Turkish DCM shrugs off S&P snub
The effects of Standard & Poor’s reduction of outlook on Turkey have been muted, while some sectors of the country’s debt capital markets hobble along at their own pace.
Turkey’s government and financial sector are, once again, up in arms about a ratings agency decision. This time it’s Standard & Poor’s, which on May 1 reduced its outlook on Turkey’s long-term credit rating from positive to stable. Although this does not amount to a full downgrade, it is an obstacle in Turkey’s protracted quest for investment-grade status.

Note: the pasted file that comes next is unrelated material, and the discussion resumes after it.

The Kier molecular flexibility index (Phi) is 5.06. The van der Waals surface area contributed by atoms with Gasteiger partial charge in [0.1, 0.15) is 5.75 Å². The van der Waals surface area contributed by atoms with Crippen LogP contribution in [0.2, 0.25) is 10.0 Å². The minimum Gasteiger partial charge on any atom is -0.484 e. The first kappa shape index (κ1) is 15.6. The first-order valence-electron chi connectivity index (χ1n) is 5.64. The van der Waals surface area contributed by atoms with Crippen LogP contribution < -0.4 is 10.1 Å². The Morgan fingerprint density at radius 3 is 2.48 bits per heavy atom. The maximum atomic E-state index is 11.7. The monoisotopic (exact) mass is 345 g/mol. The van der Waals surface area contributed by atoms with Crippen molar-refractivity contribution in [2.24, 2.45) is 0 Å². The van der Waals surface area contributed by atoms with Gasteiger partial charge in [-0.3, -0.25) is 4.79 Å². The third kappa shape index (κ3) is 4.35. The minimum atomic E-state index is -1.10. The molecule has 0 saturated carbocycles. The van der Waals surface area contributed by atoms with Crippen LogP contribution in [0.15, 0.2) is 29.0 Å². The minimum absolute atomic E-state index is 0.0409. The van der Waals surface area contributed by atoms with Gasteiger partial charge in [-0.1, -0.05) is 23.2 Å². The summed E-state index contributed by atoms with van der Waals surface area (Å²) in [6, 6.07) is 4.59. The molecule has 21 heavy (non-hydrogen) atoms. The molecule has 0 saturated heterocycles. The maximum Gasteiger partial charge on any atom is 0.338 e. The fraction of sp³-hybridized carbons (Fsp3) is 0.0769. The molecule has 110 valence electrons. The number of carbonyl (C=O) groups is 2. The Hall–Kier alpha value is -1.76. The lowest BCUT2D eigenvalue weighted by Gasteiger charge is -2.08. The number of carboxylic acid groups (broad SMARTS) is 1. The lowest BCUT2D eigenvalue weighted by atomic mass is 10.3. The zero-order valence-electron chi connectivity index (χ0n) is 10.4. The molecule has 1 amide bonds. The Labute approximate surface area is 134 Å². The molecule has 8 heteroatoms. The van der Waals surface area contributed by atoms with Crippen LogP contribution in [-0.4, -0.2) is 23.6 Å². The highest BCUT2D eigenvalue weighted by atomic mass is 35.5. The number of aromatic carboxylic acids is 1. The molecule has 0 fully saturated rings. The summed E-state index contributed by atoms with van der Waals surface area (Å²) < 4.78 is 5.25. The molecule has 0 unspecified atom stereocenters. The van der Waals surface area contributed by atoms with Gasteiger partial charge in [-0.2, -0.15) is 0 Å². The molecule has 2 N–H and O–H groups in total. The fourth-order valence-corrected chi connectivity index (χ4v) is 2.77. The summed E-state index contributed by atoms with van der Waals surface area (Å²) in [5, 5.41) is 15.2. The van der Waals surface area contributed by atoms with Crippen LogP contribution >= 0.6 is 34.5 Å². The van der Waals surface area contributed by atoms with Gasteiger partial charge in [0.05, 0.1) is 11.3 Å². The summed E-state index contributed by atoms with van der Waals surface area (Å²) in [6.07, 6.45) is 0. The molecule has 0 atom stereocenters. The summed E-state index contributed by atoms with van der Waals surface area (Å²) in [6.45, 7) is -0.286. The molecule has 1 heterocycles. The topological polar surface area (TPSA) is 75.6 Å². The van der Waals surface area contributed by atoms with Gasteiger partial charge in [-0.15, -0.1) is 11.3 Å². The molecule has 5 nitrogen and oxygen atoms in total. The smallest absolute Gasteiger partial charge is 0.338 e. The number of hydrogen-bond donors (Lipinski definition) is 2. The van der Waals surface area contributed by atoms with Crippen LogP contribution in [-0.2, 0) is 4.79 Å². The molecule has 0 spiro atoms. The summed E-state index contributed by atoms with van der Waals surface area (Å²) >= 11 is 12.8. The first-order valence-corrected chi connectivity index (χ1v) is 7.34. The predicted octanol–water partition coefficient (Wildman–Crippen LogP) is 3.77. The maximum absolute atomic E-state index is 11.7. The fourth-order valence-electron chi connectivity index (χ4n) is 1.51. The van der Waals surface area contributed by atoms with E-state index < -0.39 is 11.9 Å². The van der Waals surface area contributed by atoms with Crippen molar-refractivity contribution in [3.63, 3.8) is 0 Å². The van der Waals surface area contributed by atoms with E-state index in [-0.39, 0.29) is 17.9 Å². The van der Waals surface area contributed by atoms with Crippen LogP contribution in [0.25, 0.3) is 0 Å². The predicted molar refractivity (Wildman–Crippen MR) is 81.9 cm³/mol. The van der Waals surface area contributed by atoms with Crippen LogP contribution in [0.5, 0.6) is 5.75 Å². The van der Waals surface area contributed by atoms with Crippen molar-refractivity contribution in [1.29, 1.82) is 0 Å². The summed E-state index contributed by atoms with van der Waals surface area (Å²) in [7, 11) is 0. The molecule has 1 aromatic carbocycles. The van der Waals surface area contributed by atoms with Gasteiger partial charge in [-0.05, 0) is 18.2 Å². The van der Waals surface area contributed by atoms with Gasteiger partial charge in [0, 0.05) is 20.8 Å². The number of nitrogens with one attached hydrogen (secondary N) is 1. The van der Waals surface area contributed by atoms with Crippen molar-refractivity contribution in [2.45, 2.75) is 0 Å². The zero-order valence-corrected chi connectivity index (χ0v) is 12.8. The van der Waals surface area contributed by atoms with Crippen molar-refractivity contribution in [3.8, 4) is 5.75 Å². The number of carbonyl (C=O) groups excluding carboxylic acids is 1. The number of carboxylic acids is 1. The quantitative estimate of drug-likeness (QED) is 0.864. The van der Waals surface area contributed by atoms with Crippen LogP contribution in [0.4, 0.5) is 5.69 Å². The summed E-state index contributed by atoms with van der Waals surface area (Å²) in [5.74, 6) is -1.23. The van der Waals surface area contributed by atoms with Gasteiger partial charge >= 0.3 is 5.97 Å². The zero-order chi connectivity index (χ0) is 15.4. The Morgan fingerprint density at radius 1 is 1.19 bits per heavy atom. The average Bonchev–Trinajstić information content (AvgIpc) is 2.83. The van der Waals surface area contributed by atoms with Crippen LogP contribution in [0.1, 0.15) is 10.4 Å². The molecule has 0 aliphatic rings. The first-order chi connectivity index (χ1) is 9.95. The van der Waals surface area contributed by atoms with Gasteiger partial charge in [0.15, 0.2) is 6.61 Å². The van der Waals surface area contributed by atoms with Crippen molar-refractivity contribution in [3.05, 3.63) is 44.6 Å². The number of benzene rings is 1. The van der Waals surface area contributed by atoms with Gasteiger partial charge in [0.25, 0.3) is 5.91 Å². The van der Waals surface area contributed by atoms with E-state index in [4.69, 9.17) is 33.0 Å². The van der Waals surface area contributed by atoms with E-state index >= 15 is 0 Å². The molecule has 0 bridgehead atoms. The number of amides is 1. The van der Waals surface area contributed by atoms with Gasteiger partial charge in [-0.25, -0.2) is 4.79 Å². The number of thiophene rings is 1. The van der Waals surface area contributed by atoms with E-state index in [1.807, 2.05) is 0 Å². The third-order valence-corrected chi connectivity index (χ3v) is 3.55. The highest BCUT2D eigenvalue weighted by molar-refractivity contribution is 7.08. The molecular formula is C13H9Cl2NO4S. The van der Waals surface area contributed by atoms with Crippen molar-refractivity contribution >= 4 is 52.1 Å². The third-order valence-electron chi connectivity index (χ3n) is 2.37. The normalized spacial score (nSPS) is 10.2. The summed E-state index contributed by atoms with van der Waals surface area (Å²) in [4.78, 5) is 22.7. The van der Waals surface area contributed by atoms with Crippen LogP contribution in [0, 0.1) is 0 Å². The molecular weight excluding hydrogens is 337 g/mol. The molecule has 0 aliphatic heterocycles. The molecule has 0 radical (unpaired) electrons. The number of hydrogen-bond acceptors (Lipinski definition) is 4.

Turkey’s prime minister, Recep Erdogan, went so far as to declare that the government no longer recognized S&P as a ratings agency. The announcement, and subsequent criticism of it, has led to a glut of rumours on the topic – with S&P even feeling compelled to issue a statement denying that it had apologized to the government for alleged mistakes in the downgrade.
S&P’s announcement seems to have come at an odd time. The main criticism of Turkey is its large current account deficit, which has widened because of increasing oil prices. S&P had noted in February that Turkey was the most closed of the 19 emerging market economies it was surveying at the time, with exports amounting to only 23% of GDP. However, the current account deficit is falling, and has been for some months. In March it stood at $6.1